Monday, April 29, 2013

Pigford, Pigford, Pigford

The New York Times, that bastion of all things liberal, defender of the righteous, and friend of the common man (who, by and large, doesn't read the Times at all) still has the muscle and talent to actually do investigative journalism, even when such journalism leads to something of a black eye for the paper. And for that, it should be applauded, for it's something that cannot be said of magazines like Salon, Newsmax, New York Magazine, or The Nation (unlike NRO, The Atlantic, and Reason). The latest example: a new piece on the Pigford case.

Once upon a time, the Pigford case was news--at least for a moment or two--after Breitbart broke the story in 2010. FoxNews and a few conservative outlets picked up in the story, like NRO's Daniel Foster. The background of the case is simple: a class action lawsuit was brought by a group of 400+ African American farmers against the USDA for alleged racial discrimination in the application of various USDA programs, particularly farm loans, in 1997. The case was supposedly settled in 1999, allowing each claimant to recoup $50,000 or more for discrimination (some awards went into the millions for large jointly owned farms).

Through the magic of government malfeasance, this initial number of 400 or so ballooned upward into the thousands, as apparently any African American who had ever thought about farming in one way or the other was allowed to join the suit. The final numbers are still not known, but in excess of 20,000 applications for damages have been filed. To call Pigford a cash cow would be an understatement. Close to $1 billion in tax payer funds had been handed out by 2009 on the basis of this initial settlement. But this was just the beginning. In 2004, another class action lawsuit was filed on behalf of the Black Farmers and Agriculturalists Association for discrimination which sought another $20 billion in compensation. Though this lawsuit was rightfully dismissed, the current administration needlessly negotiated a settlement for another $1.2 billion dollars, this after then-Senator Obama had successfully and solely sponsored an amendment to a 2007 farm bill to expand the initial payouts.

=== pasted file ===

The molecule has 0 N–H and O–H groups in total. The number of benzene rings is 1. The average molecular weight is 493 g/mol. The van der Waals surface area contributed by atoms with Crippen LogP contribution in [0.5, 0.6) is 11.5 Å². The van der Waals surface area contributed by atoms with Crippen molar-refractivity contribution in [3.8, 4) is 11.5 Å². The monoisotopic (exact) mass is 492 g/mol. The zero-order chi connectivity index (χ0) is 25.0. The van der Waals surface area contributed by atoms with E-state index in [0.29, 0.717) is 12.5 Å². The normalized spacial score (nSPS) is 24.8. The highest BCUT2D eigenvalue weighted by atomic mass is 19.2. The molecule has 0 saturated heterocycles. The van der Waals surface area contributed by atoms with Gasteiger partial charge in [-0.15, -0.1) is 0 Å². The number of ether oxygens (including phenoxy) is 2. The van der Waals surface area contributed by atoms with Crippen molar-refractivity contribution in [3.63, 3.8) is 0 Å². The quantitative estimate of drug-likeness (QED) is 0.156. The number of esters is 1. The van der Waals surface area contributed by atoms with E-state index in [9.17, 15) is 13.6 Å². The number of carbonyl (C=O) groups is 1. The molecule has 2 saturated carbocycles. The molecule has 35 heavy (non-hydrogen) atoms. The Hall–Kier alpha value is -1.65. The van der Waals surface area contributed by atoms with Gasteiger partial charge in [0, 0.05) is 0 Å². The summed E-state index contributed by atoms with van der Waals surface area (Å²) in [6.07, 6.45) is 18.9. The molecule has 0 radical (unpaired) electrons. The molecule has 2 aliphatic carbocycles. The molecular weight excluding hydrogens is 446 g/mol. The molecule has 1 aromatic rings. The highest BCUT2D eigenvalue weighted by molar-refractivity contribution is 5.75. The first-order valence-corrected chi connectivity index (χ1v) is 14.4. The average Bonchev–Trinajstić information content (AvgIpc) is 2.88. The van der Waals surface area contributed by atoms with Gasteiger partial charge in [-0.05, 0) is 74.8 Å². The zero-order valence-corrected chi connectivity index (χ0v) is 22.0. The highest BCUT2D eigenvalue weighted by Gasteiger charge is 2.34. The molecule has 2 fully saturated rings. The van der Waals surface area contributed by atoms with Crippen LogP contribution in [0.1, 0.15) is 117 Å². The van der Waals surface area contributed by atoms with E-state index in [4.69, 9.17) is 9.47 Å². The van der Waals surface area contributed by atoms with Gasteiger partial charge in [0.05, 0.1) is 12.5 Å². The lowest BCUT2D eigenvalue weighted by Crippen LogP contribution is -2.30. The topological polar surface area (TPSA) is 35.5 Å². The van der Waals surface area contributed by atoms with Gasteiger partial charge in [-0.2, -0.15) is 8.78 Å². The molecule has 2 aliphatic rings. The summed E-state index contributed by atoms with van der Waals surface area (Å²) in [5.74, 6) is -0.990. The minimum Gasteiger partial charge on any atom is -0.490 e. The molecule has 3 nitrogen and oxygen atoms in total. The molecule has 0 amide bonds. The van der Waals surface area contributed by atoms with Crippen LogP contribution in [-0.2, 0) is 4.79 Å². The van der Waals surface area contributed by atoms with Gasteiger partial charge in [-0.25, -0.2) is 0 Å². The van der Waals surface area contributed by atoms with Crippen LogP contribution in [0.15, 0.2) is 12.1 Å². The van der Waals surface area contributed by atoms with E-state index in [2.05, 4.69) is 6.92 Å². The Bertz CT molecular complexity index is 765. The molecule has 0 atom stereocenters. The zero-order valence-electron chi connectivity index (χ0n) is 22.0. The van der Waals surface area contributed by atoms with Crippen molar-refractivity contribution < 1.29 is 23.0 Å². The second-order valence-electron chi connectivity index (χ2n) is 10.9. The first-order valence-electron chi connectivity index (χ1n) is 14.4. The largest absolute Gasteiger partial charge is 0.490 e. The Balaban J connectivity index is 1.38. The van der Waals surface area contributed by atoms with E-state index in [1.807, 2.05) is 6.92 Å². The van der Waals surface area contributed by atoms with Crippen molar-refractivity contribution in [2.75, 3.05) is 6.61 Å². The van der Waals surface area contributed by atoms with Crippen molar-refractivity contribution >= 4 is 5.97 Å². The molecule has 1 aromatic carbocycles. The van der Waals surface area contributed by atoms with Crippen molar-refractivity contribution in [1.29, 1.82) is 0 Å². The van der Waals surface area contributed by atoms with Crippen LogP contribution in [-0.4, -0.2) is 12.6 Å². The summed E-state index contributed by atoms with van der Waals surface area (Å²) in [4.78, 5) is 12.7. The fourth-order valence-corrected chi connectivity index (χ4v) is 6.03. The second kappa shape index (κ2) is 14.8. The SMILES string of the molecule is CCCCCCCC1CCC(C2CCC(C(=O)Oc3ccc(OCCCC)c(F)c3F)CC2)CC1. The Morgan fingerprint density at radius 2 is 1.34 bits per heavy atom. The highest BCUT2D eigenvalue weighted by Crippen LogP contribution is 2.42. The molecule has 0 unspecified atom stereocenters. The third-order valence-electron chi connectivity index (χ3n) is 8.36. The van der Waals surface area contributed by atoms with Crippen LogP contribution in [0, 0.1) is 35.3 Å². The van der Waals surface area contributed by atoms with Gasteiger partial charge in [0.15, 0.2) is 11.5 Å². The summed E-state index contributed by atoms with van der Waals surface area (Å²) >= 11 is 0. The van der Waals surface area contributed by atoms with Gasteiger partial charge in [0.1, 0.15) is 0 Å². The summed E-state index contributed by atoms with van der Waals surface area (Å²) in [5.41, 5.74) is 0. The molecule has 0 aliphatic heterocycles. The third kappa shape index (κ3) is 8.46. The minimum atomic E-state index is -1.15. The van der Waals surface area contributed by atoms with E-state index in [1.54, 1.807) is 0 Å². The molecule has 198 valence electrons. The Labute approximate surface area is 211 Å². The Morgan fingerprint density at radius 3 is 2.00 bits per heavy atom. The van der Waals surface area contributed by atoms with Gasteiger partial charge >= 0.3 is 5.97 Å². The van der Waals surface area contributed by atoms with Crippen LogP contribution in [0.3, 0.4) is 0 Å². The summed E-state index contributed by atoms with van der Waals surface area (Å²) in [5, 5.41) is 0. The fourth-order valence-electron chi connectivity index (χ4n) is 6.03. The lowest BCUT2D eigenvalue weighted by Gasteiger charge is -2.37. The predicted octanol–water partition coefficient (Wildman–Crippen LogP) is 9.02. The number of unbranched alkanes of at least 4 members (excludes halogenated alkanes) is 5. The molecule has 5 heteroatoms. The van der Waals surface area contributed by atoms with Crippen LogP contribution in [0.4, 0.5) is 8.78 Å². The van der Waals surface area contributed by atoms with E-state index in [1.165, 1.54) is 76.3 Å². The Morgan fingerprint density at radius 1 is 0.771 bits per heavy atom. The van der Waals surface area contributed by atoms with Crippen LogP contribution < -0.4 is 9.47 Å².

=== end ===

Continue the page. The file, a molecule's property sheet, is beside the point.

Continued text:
Things didn't end here. With such easy money being doled out, other groups sought similar deals. Women, Native American, and Hispanic farmers groups--or lawyers claiming to represent such groups--made the same sorts of claims. And the Administration dutifully went along with all of this, allocating billions more to these groups as well. As NRO notes, this was all about politics, not justice:
Pigford and its spawn instead resembles in organization and aim a criminal conspiracy of breathtaking proportions, and one in which the federal government was first complicit and then ultimately responsible. The Times report exposes — as Dan Foster did in his piece for us two years ago — Senator, Candidate, and President Obama’s advocacy for the settlements as barely alloyed quid pro quo, in which Pigford profiteers promised to help Obama run up the score against Hillary Clinton in the rural South in exchange for his work on their behalf. Similarly, the Hispanic case was negligently settled at the urging of the polluted Senator Robert Menendez, who threatened to make noise if the Department of Justice did not give Hispanics the same deal the president gave blacks.